TK (Tiger Knee) = TK is the name for a specific motion that helps some specials come out faster and closer to the ground. The motion you need to input is down, downback, back, upforward and then immediately press the desired attack button. The motion must be done very fast and be done perfectly. TKs are a bit advanced for beginning players but are very effective once mastered. Not all moves can be TK’d though, only certain specials can. The most prominent example seen in SSFIV is with Cammy’s Cannon Strike. If she does a TK Cannon Strike she does it immediately off the ground, and if she’s close to her opponent it actually hits them low for a great mix-up. VIDEO: [media=youtube]kOnqhknsj_w[/media]
HP/MK/H/etc. = If you see a move written without it specifying whether its standing or crouching it is assumed to be standing. If you see “LP” written in a SSFIV combo, then it is a standing light punch. If you see “M” written in a MvC3 combo, then it is a standing medium attack.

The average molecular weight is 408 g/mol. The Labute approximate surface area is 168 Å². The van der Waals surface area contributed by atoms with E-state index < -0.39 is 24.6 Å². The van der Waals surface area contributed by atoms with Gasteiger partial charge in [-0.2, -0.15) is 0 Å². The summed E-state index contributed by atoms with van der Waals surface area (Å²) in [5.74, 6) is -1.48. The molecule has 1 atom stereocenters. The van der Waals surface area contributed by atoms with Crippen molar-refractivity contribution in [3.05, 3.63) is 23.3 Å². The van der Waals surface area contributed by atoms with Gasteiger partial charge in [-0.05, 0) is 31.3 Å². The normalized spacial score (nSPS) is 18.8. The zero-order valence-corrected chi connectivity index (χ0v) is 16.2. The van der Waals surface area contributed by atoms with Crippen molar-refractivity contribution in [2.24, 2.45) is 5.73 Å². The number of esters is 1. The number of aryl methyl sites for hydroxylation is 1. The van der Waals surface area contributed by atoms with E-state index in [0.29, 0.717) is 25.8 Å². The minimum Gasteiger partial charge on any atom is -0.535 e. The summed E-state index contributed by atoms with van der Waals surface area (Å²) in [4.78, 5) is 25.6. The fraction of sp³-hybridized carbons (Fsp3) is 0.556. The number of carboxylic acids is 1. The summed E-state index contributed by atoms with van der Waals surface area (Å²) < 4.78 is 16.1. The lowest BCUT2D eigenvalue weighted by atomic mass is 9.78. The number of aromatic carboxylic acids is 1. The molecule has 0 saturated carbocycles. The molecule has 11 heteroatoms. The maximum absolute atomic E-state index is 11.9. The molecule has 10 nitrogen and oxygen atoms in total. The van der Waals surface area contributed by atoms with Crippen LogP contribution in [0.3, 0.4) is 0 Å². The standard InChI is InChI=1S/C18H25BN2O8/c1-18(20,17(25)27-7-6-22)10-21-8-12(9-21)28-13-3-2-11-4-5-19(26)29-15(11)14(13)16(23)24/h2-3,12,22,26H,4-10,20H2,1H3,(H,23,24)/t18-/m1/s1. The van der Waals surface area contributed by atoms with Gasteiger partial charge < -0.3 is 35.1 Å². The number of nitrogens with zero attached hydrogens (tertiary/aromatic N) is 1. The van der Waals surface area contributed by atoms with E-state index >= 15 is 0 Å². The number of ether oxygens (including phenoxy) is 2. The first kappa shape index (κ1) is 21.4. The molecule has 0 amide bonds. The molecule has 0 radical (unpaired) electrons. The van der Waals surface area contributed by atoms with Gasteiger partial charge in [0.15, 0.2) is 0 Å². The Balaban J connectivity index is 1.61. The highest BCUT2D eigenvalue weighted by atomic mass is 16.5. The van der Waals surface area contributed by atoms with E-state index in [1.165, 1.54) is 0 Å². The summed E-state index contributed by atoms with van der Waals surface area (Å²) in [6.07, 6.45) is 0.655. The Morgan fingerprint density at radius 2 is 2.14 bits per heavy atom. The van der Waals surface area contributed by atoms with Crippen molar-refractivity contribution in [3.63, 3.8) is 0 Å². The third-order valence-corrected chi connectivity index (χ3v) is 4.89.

c.HP/c.MK/c.H/etc. = If you see a move written with a “c.” before it then it is a crouching attack. In SSFIV terms, “c.LP” is a crouching light punch. In MvC3 terms, “c.M” is a crouching medium attack.
j.HP/j.MK/j.H/etc. = If you see a move written with a “j.” written before it then it is a jumping attack. In SSFIV terms, “j.LP” is a jumping light punch. In MvC3 terms, “j.M” is a jumping medium attack.
xx = cancel. Term for cancelling the ending animation of one move into a special, letting you do a normal into a special. When you input a cancel, you have to put it in very quickly after you input your first move and before the animation of the first move ends. e.g. In SSFIV: c.MK xx into QCF + P will do a crouching MK canceled into a Hadouken.